Financial Fitness Challenge, March--Organize and File Your Taxes
Unless you've already pulled together tax records and filed your return, March is the month to get cracking on taxes. That's your Financial Fitness Challenge this month.
And looking forward--now is also the time to set up a Tax Tickler file for 2008. This can be an accordion file or a box you keep in a handy location. Put into it any document relating to your taxes, for example, receipts validating credits for energy improvements, receipts for deductible charitable contributions if you itemize, 1099 forms from various sources, and this year's tax forms. Your experience will guide you about what to include. The point is to make tax time a year from now as smooth as possible by collecting what you need all year long.
Now, if you didn't have a 2007 Tax Tickler file, start digging around for the documents you need.
Tax time opportunities
Many sources can help you file taxes and alert you to deductions and credits. We want to encourage you to think of tax time not just as an annual chore but as an opportunity to review some habits.
Please answer two questions:
Sorry to be a buzz kill here, but if you answer "yes" to the first question and "no" to the second one, getting a tax refund is not such a good deal. The refund is money you could have used all last year to pay off bills and to beef up your emergency fund.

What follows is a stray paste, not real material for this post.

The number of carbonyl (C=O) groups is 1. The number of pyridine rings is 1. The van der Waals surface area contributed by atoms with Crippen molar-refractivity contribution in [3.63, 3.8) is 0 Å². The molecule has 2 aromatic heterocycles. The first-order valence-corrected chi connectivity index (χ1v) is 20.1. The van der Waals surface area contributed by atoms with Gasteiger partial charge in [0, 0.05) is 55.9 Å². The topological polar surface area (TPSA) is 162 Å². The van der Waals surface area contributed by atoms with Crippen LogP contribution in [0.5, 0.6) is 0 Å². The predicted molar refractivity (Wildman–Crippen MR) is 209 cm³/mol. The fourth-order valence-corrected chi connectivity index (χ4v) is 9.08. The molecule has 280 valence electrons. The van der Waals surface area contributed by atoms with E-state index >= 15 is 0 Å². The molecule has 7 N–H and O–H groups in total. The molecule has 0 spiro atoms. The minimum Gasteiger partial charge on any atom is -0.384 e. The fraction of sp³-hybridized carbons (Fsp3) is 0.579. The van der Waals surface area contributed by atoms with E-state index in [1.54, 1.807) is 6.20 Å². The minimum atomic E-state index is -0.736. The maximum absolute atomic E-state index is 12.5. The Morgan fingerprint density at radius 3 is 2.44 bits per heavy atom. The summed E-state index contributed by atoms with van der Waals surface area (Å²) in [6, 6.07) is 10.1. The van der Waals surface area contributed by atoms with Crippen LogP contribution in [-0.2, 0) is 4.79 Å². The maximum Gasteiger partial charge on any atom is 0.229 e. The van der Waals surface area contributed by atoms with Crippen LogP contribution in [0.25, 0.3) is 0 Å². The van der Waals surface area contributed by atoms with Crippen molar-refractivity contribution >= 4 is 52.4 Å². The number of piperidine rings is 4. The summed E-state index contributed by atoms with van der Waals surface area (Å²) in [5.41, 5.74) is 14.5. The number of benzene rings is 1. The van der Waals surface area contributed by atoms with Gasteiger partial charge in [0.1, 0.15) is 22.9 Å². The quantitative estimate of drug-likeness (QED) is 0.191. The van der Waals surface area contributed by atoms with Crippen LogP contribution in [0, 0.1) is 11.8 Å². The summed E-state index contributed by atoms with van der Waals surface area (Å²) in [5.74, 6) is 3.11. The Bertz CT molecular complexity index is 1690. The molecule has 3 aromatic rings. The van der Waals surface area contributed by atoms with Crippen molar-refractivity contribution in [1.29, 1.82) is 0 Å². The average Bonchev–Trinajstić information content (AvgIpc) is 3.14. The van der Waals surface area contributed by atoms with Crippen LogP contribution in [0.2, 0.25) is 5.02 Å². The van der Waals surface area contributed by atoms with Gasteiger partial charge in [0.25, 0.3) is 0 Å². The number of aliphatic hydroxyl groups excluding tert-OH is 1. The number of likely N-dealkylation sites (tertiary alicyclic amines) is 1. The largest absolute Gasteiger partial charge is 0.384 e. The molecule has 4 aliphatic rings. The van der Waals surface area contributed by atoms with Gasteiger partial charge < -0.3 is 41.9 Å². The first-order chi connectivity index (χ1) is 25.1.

The good news about your refund is that you can use it right now to address those issues. So, tempting as it is to treat yourself when that check comes in from Uncle Sam, use it to relieve some financial stress instead.
Dust off your W-4
Your next task in this month's challenge--if you're getting a refund--is to visit your employer's payroll or human resources department and change your W-4 form, which establishes how much your employer withholds for taxes each paycheck. Use this calculator and the tax form you just completed to answer its questions, and see how adjusting your withholding affects your take-home pay. You could see a few hundred dollars more each month by increasing your allowances.
Now it won't help much if that extra money just slips through your fingers. So take one more step, and set up direct deposit of that newfound cash to your credit union emergency fund account, every payday. Trust us--a full rainy day fund feels a lot better than a once-a-year tax refund.
Look again at beneficiaries
And while you're in the payroll office, follow up on another task that's often overlooked--review and update your beneficiary forms. Your pension, 401(k), and employer-sponsored life insurance plans may have been sitting unexamined since you first became employed. Have you gotten married or had a child since then? Become divorced? You see why we say tax time is an opportunity to review more than taxes.
Remember, too, to fill out payable-on-death forms for your credit union accounts. Upon your death, the money from those accounts immediately goes to the person or persons you named on those accounts, bypassing probate. Probate proceedings can drag on for months, and the process can eat away 5% or more of an estate's value. AARP says that residents of most states can fill out a similar transfer-on-death document for stocks, bonds, and mutual funds that aren't in retirement accounts.
Did you see it coming?
Uh-oh. Here comes the Fickle Finger of Financial Fate. Just when you were all set to use that tax refund to pay off credit card bills, you bite down on a peppercorn in your salad and break a tooth. Not the kind of dental work you can postpone.
What are your financial options? Tell us, and other readers--on the message board.
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